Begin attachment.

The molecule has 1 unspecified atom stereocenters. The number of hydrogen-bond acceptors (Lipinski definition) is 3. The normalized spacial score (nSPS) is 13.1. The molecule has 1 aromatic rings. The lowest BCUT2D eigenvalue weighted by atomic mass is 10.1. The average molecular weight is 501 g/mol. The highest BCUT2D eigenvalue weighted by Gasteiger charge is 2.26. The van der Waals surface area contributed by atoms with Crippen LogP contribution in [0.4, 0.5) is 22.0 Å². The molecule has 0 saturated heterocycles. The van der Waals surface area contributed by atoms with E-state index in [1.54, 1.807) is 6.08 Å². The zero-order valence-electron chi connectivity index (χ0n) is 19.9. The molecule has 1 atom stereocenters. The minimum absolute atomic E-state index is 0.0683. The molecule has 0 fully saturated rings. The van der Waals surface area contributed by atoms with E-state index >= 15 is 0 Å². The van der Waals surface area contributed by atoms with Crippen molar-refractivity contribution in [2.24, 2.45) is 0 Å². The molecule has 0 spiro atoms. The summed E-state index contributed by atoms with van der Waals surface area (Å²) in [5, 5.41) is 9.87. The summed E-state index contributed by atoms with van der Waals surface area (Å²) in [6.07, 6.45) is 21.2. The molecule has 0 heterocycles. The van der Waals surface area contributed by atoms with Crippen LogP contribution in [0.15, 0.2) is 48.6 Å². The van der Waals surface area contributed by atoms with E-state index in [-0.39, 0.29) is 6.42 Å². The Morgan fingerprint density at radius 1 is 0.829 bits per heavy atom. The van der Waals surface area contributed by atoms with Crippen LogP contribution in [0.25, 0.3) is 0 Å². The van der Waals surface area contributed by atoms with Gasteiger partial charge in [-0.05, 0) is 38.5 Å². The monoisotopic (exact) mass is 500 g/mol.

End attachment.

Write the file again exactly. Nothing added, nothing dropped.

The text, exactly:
The molecule has 1 unspecified atom stereocenters. The number of hydrogen-bond acceptors (Lipinski definition) is 3. The normalized spacial score (nSPS) is 13.1. The molecule has 1 aromatic rings. The lowest BCUT2D eigenvalue weighted by atomic mass is 10.1. The average molecular weight is 501 g/mol. The highest BCUT2D eigenvalue weighted by Gasteiger charge is 2.26. The van der Waals surface area contributed by atoms with Crippen LogP contribution in [0.4, 0.5) is 22.0 Å². The molecule has 0 saturated heterocycles. The van der Waals surface area contributed by atoms with E-state index in [1.54, 1.807) is 6.08 Å². The zero-order valence-electron chi connectivity index (χ0n) is 19.9. The molecule has 1 atom stereocenters. The minimum absolute atomic E-state index is 0.0683. The molecule has 0 fully saturated rings. The van der Waals surface area contributed by atoms with E-state index >= 15 is 0 Å². The van der Waals surface area contributed by atoms with Crippen molar-refractivity contribution in [2.24, 2.45) is 0 Å². The molecule has 0 spiro atoms. The summed E-state index contributed by atoms with van der Waals surface area (Å²) in [5, 5.41) is 9.87. The summed E-state index contributed by atoms with van der Waals surface area (Å²) in [6.07, 6.45) is 21.2. The molecule has 0 heterocycles. The van der Waals surface area contributed by atoms with Crippen LogP contribution in [0.15, 0.2) is 48.6 Å². The van der Waals surface area contributed by atoms with E-state index in [-0.39, 0.29) is 6.42 Å². The Morgan fingerprint density at radius 1 is 0.829 bits per heavy atom. The van der Waals surface area contributed by atoms with Crippen LogP contribution in [0.25, 0.3) is 0 Å². The van der Waals surface area contributed by atoms with Gasteiger partial charge in [-0.05, 0) is 38.5 Å². The monoisotopic (exact) mass is 500 g/mol.